There’s a rotational theme too in the Kenneth Martin, Chance Order Change drawings, the paper having first been marked with numbered points, moving clockwise around the rectangle, the artist generated the lines by taking numbers, two at a time, at random out of a bag. A line was drawn between each successive pair of numbers as they were picked out. Chance determined the sequence and the number of parallel lines, the first drawn would have one line, the second two lines and so on. Change was initiated by rotating the drawing by 90 degrees and repeating the process for three rotations. The result is this intriguing network of lines which was then transferred to canvas. Order and chance may appear to be opposites, yet here their opposition is suspended, one being determined by the other.

Katrina Blannin, Diamond Light 50 (tonal Rotation with Pink/Green: Blue/Black Demarcation), 2014, acrylic on linen, 50 x 50 cm, copyright of artist by courtesy of Eagle Gallery

Katrina Blannin, Diamond Light 50 (tonal Rotation with Pink/Green: Blue/Black Demarcation), 2014, acrylic on linen, 50 x 50 cm, Image copyright of the artist by courtesy of Eagle Gallery, London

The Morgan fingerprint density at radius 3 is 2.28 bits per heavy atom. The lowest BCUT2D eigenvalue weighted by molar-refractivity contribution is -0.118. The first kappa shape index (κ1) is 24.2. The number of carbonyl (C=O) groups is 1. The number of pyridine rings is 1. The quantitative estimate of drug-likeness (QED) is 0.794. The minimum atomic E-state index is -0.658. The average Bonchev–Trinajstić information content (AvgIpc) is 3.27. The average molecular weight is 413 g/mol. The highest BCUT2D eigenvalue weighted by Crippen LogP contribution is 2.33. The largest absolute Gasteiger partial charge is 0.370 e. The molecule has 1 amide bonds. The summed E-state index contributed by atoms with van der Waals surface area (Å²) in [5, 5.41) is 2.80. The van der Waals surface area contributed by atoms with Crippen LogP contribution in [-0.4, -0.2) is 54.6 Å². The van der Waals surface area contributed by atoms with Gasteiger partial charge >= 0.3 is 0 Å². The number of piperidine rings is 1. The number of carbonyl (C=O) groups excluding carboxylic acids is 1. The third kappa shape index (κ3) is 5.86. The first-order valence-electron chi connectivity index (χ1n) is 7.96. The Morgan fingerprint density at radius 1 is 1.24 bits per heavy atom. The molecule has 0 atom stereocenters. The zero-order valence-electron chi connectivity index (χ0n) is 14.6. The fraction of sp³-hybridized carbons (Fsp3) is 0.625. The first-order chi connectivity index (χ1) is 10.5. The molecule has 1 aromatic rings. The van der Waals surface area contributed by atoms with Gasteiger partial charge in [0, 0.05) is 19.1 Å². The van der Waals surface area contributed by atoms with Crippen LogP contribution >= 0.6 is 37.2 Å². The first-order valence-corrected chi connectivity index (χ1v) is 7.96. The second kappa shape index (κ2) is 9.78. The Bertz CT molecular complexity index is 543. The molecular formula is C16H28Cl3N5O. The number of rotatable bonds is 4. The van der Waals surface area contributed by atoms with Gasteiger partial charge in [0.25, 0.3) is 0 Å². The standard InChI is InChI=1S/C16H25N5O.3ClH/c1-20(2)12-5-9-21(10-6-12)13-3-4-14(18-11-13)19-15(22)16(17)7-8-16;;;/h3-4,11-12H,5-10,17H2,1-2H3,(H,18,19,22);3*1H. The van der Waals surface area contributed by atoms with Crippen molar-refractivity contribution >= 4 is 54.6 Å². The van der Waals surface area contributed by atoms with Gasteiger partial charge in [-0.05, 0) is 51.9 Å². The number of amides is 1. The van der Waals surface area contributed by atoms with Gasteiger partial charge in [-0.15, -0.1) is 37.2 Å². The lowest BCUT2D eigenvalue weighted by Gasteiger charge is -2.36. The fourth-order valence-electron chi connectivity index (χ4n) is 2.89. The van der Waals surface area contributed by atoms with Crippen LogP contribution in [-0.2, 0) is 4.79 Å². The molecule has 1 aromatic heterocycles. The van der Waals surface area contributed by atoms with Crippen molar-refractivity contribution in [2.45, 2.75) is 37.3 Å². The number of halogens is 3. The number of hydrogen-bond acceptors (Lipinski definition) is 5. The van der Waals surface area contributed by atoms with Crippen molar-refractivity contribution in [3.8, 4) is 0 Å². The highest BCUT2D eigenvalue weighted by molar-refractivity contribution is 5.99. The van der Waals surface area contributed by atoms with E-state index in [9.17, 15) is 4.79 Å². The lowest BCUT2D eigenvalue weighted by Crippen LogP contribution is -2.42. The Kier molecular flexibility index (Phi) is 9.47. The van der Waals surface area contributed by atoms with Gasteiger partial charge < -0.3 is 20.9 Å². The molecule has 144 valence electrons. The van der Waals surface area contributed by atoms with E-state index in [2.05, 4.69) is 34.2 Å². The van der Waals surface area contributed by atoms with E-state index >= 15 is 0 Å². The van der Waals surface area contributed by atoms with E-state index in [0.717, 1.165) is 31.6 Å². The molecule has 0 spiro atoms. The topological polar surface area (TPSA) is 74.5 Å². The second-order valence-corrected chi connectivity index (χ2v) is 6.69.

Katrina Blannin also employs rotation in her method, using the same double hexad starting point that has by now become familiar to regular viewers of her work, this time skewed to fit a square format, oriented to hang as a diamond shape, which is subdivided into triangles differentiated by a range of colours (yellow pink green red blue and grey) that get darker and then lighter in rotation. Narrow demarcation lines are also added. There is a sense in which the careful definition of parts leads to accurately separating flat areas of colour, yet they immediately set up fascinating, shifting spatial relationships that create ambiguity. I think of them oxymoronically as precisely ambiguous. There are three paintings in sequence here increasing in size from left to right: 50 x 50 cm , 60 x 60 cm and 70 x 70 cm.

Mary Martin, Drawing for Cross 1968, pen on paper 25.3 x 20.3cm

Mary Martin, Drawing for Cross 1968, pen on paper 25.3 x 20.3cm. Image Copyright: estate of Mary Martin, courtesy of Annely Juda Fine Art, London